The Irish Republican Brotherhood, which was formally born on Saint Patrick’s Day 1858, would have an enormous impact on the course of Irish history, and some curious impacts on international histories too. A secret society committed to the overthrow of British rule in Ireland, members of the IRB would raid the Canadian border in the 1870s and fund-raise for revolution in Ireland in the 1910s. Rising up in 1867, the Fenian Proclamation then would proclaim:
Republicans of the entire world, our cause is your cause. Our enemy is your enemy. Let your hearts be with us. As for you, workmen of England, it is not only your hearts we wish, but your arms. Remember the starvation and degradation brought to your firesides by the oppression of labour. Remember the past, look well to the future, and avenge yourselves by giving liberty to your children in the coming struggle for human liberty.
Herewith we proclaim the Irish Republic.
The story of the Fenians began in a timber yard just off Lombard Street, owned by a republican veteran named Peter Langan. The central figure to this new movement was James Stephens, an active participant in the ‘Young Ireland’ radical circles of the 1840s who had spent years in exile in Paris, learning from some of the “most profound masters of revolutionary science.” In a city where clandestine radical networks operated, Stephens would encounter political revolutionaries of all stripes. As Niall Whelehan has noted, “interest in and acquaintance with European revolutionaries reflected an eagerness to master theories of conspiracy and insurrection.” Lessons learned in Paris would be applied in Dublin.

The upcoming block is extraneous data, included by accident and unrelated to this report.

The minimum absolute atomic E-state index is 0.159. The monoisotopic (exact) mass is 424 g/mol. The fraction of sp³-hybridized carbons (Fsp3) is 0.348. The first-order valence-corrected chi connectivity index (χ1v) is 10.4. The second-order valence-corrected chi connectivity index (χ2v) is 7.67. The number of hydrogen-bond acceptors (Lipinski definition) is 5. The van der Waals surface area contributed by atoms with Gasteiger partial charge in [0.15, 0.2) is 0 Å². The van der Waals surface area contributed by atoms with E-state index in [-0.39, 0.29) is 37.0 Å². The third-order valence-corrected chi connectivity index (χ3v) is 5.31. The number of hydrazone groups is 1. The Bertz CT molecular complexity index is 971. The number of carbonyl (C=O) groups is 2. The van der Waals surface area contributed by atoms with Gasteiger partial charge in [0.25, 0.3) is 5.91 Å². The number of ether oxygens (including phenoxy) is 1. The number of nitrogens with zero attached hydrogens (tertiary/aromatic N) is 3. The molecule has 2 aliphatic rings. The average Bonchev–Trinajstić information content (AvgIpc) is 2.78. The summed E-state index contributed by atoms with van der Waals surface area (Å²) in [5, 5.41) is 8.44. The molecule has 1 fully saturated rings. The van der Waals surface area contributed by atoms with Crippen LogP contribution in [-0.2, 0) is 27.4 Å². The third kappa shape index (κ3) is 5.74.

There were five men present at the meeting which gave birth to the Fenian movement on 17 March 1858; James Stephens, Thomas Clarke Luby , Garret O’Shaughnessy, Peter Langan and Joseph Denieffe.Veterans of earlier struggles, each took a pledge committing them to their cause:
I, _________, in the presence of the Almighty God, do solemnly swear allegiance to the Irish Republic, now virtually established, and that I will do my very utmost, at every risk, while life lasts, to defend its independence and integrity; and finally, that I will yield implicit obedience in all things, not contrary to the laws of God, to the commands of my superior officers. So help me God.
Walking down Lombard Street today, one could easily miss the plaque on the wall of the Car Dock premises, but perhaps that is how the five men present that day would want it to be. Their movement lived in the shadows, but occasionally burst onto the stage.